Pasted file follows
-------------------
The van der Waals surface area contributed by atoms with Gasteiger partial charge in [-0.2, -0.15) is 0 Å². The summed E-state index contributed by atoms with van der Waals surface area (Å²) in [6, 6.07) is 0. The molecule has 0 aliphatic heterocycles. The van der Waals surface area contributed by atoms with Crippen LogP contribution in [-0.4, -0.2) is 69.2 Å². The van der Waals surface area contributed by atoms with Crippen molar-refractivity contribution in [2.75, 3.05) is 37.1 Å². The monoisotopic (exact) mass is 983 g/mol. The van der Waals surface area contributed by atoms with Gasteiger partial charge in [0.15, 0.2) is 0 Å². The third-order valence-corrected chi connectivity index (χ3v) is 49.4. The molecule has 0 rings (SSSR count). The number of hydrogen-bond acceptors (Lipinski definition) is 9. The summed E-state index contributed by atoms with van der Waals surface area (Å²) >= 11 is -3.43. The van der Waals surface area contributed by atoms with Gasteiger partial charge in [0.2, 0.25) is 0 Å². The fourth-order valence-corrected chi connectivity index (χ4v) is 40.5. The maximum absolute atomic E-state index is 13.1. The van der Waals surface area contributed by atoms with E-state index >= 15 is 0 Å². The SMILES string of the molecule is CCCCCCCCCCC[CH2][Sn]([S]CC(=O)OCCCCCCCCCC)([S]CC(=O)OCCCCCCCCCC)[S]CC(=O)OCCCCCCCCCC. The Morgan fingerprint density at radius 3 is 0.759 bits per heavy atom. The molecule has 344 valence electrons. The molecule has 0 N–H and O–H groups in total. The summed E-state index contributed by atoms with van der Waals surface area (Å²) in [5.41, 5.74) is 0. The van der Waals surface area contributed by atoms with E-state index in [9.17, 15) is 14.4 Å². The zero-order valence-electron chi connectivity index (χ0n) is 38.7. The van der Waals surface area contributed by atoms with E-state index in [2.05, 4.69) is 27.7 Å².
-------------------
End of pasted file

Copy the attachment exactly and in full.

The van der Waals surface area contributed by atoms with Gasteiger partial charge in [-0.2, -0.15) is 0 Å². The summed E-state index contributed by atoms with van der Waals surface area (Å²) in [6, 6.07) is 0. The molecule has 0 aliphatic heterocycles. The van der Waals surface area contributed by atoms with Crippen LogP contribution in [-0.4, -0.2) is 69.2 Å². The van der Waals surface area contributed by atoms with Crippen molar-refractivity contribution in [2.75, 3.05) is 37.1 Å². The monoisotopic (exact) mass is 983 g/mol. The van der Waals surface area contributed by atoms with Gasteiger partial charge in [0.15, 0.2) is 0 Å². The third-order valence-corrected chi connectivity index (χ3v) is 49.4. The molecule has 0 rings (SSSR count). The number of hydrogen-bond acceptors (Lipinski definition) is 9. The summed E-state index contributed by atoms with van der Waals surface area (Å²) >= 11 is -3.43. The van der Waals surface area contributed by atoms with Gasteiger partial charge in [0.2, 0.25) is 0 Å². The fourth-order valence-corrected chi connectivity index (χ4v) is 40.5. The maximum absolute atomic E-state index is 13.1. The van der Waals surface area contributed by atoms with E-state index >= 15 is 0 Å². The SMILES string of the molecule is CCCCCCCCCCC[CH2][Sn]([S]CC(=O)OCCCCCCCCCC)([S]CC(=O)OCCCCCCCCCC)[S]CC(=O)OCCCCCCCCCC. The Morgan fingerprint density at radius 3 is 0.759 bits per heavy atom. The molecule has 344 valence electrons. The molecule has 0 N–H and O–H groups in total. The summed E-state index contributed by atoms with van der Waals surface area (Å²) in [5.41, 5.74) is 0. The van der Waals surface area contributed by atoms with E-state index in [9.17, 15) is 14.4 Å². The zero-order valence-electron chi connectivity index (χ0n) is 38.7. The van der Waals surface area contributed by atoms with E-state index in [2.05, 4.69) is 27.7 Å².